Over the wretched? What though you have no beauty,--
As, by my faith, I see no more in you
Than without candle may go dark to bed--
Must you be therefore proud and pitiless?
Why, what means this? Why do you look on me?
I see no more in you than in the ordinary
Of nature's sale-work. 'Od's my little life,
I think she means to tangle my eyes too!
No, faith, proud mistress, hope not after it:
'Tis not your inky brows, your black silk hair,
Your bugle eyeballs, nor your cheek of cream,
That can entame my spirits to your worship.
You foolish shepherd, wherefore do you follow her,
Like foggy south puffing with wind and rain?
You are a thousand times a properer man
Than she a woman: 'tis such fools as you
That makes the world full of ill-favour'd children:
'Tis not her glass, but you, that flatters her;
And out of you she sees herself more proper
Than any of her lineaments can show her.
But, mistress, know yourself: down on your knees,
And thank heaven, fasting, for a good man's love:
For I must tell you friendly in your ear,
Sell when you can: you are not for all markets:
Cry the man mercy; love him; take his offer:
Foul is most foul, being foul to be a scoffer.
So take her to thee, shepherd: fare you well.
|PHEBE||Sweet youth, I pray you, chide a year together:
I had rather hear you chide than this man woo.
|ROSALIND||He's fallen in love with your foulness and she'll
fall in love with my anger. If it be so, as fast as
she answers thee with frowning looks, I'll sauce her
with bitter words. Why look you so upon me?
|PHEBE||For no ill will I bear you.|
|ROSALIND||I pray you, do not fall in love with me,
For I am falser than vows made in wine:
Besides, I like you not. If you will know my house,
'Tis at the tuft of olives here hard by.
Will you go, sister? Shepherd, ply her hard.
Come, sister. Shepherdess, look on him better,
And be not proud: though all the world could see,
None could be so abused in sight as he.
Come, to our flock.
|[Exeunt ROSALIND, CELIA and CORIN]|
|PHEBE||Dead Shepherd, now I find thy saw of might,
'Who ever loved that loved not at first sight?'
|PHEBE||Ha, what say'st thou, Silvius?|
|SILVIUS||Sweet Phebe, pity me.|
|PHEBE||Why, I am sorry for thee, gentle Silvius.|
|SILVIUS||Wherever sorrow is, relief would be:
If you do sorrow at my grief in love,
By giving love your sorrow and my grief
Were both extermined.
|PHEBE||Thou hast my love: is not that neighbourly?|
|SILVIUS||I would have you.|
|PHEBE||Why, that were covetousness.
Silvius, the time was that I hated thee,
And yet it is not that I bear thee love;
But since that thou canst talk of love so well,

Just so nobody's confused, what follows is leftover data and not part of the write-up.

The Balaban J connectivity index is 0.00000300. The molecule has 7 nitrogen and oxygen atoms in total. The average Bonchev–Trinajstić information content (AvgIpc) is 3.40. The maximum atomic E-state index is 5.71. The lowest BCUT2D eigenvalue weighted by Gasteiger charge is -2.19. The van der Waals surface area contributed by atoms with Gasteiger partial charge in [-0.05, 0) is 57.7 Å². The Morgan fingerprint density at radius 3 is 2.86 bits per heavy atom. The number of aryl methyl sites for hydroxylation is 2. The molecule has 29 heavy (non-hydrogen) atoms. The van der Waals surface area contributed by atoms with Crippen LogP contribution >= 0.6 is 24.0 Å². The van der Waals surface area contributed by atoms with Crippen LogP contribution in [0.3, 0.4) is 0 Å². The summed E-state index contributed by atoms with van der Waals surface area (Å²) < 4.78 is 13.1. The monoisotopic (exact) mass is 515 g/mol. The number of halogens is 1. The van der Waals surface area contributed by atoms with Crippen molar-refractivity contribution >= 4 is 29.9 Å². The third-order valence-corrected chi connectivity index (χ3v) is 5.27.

Thy company, which erst was irksome to me,
I will endure, and I'll employ thee too:
But do not look for further recompense
Than thine own gladness that thou art employ'd.
|SILVIUS||So holy and so perfect is my love,
And I in such a poverty of grace,
That I shall think it a most plenteous crop
To glean the broken ears after the man
That the main harvest reaps: loose now and then
A scatter'd smile, and that I'll live upon.
|PHEBE||Know'st now the youth that spoke to me erewhile?|
|SILVIUS||Not very well, but I have met him oft;
And he hath bought the cottage and the bounds
That the old carlot once was master of.
|PHEBE||Think not I love him, though I ask for him:
'Tis but a peevish boy; yet he talks well;
But what care I for words? yet words do well
When he that speaks them pleases those that hear.
It is a pretty youth: not very pretty:
But, sure, he's proud, and yet his pride becomes him:
He'll make a proper man: the best thing in him
Is his complexion; and faster than his tongue
Did make offence his eye did heal it up.
He is not very tall; yet for his years he's tall:
His leg is but so so; and yet 'tis well:
There was a pretty redness in his lip,
A little riper and more lusty red
Than that mix'd in his cheek; 'twas just the difference
Between the constant red and mingled damask.
There be some women, Silvius, had they mark'd him
In parcels as I did, would have gone near
To fall in love with him; but, for my part,
I love him not nor hate him not; and yet
I have more cause to hate him than to love him:
For what had he to do to chide at me?
He said mine eyes were black and my hair black:
And, now I am remember'd, scorn'd at me:
I marvel why I answer'd not again:
But that's all one; omittance is no quittance.
I'll write to him a very taunting letter,
And thou shalt bear it: wilt thou, Silvius?
|SILVIUS||Phebe, with all my heart.|
|PHEBE||I'll write it straight;
The matter's in my head and in my heart:
I will be bitter with him and passing short.
Go with me, Silvius.